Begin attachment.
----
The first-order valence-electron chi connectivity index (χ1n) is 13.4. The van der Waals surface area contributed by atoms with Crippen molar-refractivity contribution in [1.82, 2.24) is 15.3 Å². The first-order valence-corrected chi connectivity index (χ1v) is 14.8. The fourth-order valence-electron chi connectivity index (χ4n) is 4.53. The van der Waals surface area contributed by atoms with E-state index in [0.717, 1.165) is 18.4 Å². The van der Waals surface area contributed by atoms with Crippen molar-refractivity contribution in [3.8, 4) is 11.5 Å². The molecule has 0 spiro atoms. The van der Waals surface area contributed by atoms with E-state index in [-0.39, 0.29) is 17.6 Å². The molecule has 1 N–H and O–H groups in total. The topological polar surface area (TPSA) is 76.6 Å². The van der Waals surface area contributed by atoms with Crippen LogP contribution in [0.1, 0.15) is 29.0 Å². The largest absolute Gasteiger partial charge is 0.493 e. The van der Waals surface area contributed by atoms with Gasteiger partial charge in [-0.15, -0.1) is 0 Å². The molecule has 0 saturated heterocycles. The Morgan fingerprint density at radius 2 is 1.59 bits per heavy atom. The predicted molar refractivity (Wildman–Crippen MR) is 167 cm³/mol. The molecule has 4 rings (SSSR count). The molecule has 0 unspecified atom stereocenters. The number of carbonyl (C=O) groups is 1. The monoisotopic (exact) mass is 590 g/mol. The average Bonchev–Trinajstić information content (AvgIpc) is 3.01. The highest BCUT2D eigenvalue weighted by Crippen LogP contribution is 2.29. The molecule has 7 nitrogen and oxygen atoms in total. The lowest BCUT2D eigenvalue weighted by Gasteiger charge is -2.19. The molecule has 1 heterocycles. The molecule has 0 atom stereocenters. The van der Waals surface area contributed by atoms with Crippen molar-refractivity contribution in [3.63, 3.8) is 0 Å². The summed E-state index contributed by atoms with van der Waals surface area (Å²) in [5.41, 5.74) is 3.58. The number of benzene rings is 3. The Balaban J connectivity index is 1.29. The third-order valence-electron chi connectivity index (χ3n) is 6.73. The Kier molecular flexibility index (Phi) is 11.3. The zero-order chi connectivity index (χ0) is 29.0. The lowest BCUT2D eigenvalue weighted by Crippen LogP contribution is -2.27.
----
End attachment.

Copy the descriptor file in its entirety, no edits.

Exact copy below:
The first-order valence-electron chi connectivity index (χ1n) is 13.4. The van der Waals surface area contributed by atoms with Crippen molar-refractivity contribution in [1.82, 2.24) is 15.3 Å². The first-order valence-corrected chi connectivity index (χ1v) is 14.8. The fourth-order valence-electron chi connectivity index (χ4n) is 4.53. The van der Waals surface area contributed by atoms with E-state index in [0.717, 1.165) is 18.4 Å². The van der Waals surface area contributed by atoms with Crippen molar-refractivity contribution in [3.8, 4) is 11.5 Å². The molecule has 0 spiro atoms. The van der Waals surface area contributed by atoms with E-state index in [-0.39, 0.29) is 17.6 Å². The molecule has 1 N–H and O–H groups in total. The topological polar surface area (TPSA) is 76.6 Å². The van der Waals surface area contributed by atoms with Crippen LogP contribution in [0.1, 0.15) is 29.0 Å². The largest absolute Gasteiger partial charge is 0.493 e. The van der Waals surface area contributed by atoms with Gasteiger partial charge in [-0.15, -0.1) is 0 Å². The molecule has 0 saturated heterocycles. The Morgan fingerprint density at radius 2 is 1.59 bits per heavy atom. The predicted molar refractivity (Wildman–Crippen MR) is 167 cm³/mol. The molecule has 4 rings (SSSR count). The molecule has 0 unspecified atom stereocenters. The number of carbonyl (C=O) groups is 1. The monoisotopic (exact) mass is 590 g/mol. The average Bonchev–Trinajstić information content (AvgIpc) is 3.01. The highest BCUT2D eigenvalue weighted by Crippen LogP contribution is 2.29. The molecule has 7 nitrogen and oxygen atoms in total. The lowest BCUT2D eigenvalue weighted by Gasteiger charge is -2.19. The molecule has 1 heterocycles. The molecule has 0 atom stereocenters. The van der Waals surface area contributed by atoms with Crippen molar-refractivity contribution in [3.63, 3.8) is 0 Å². The summed E-state index contributed by atoms with van der Waals surface area (Å²) in [5.41, 5.74) is 3.58. The number of benzene rings is 3. The Balaban J connectivity index is 1.29. The third-order valence-electron chi connectivity index (χ3n) is 6.73. The Kier molecular flexibility index (Phi) is 11.3. The zero-order chi connectivity index (χ0) is 29.0. The lowest BCUT2D eigenvalue weighted by Crippen LogP contribution is -2.27.